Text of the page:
The US Centres for Disease Control and Prevention put its emergency operations centre on the highest level alert on Monday in response to the Zika virus.

The CDC decision came the same day the White House said it would ask Congress for 1.8 billion dollars in emergency funding to combat the mosquito-borne virus.

The CDC said its move was in response to the need for "accelerated preparedness" by experts in anticipation of Zika virus transmissions by mosquitoes in the continental United States.

The White House said its request for money would go toward expanding mosquito control programmes, speeding up research into a vaccine, enhancing diagnostic capabilities and helping Zika-affected countries in their fight to reduce transmissions, the White House said.

President Barack Obama said the Zika virus shouldn't cause people to panic.

"The good news is, this is not like Ebola. People don't die of Zika. A lot of people who get it don't even know they have it," said in an interview with CBS News.

Obama noted that the relationship between Zika and microcephaly, a condition in which babies are born with abnormally small heads, has not been proved conclusively.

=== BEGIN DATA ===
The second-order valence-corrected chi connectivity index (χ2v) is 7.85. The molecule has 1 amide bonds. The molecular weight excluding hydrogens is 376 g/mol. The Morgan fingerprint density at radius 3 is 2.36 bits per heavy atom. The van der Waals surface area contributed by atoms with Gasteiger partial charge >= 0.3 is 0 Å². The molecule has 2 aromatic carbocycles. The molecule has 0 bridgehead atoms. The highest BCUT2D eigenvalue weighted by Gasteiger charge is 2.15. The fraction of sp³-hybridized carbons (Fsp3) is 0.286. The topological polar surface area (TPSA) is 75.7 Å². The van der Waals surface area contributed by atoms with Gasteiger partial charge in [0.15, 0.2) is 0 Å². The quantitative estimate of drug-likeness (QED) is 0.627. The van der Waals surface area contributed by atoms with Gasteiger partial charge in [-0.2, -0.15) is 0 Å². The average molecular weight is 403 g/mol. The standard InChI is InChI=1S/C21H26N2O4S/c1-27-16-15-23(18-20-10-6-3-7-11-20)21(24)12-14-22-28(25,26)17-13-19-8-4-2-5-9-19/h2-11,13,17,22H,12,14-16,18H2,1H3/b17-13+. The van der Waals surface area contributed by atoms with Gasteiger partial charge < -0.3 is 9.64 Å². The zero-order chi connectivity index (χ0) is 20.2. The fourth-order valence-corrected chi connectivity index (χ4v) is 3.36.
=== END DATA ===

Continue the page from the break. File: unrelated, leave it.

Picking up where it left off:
The World Health Organization (WHO) has declared the Zika virus a public health emergency of international concern and said that up to 4 million people could be infected within the next 12 months in the Americas.

There have been 50 confirmed Zika cases in the US since December, the CDC has said. All were associated with travel to affected countries.

As the weather warms and mosquito populations return, there is the possibility that some areas of the US could see isolated cases, particularly in areas like southern Florida and Texas that have experienced other mosquito-borne illnesses, like dengue and chikungunya, CDC Principal Deputy Director Anne Schuchat said.

"We're optimistic that we won't have large-scale local transmission, but we're not betting on it and we want to do everything we can to make sure that we don't have wide-spread transmission here," she told reporters.

A dozen research groups were currently working on Zika vaccines, but all were still in the early stages, the WHO said in Geneva. The "availability of licensed products could take a few years," it said.

The top US infectious disease researcher said human trials of a vaccine could begin as soon as this summer.

Dr Anthony Fauci, head of the National Institute of Allergy and Infectious Diseases, said work on a vaccine is already under way, but cautions any vaccine might not be widely available for several years.

Because there are vaccines for similar types of viruses, Fauci said development should move fairly quickly.

It should not take much time to determine if a vaccine is safe and effective and that an accelerated approval process for an immunization against the disease might be possible, he said.

In addition, several studies on prophylactic medicines to protect against the virus are being carried out, the WHO said.

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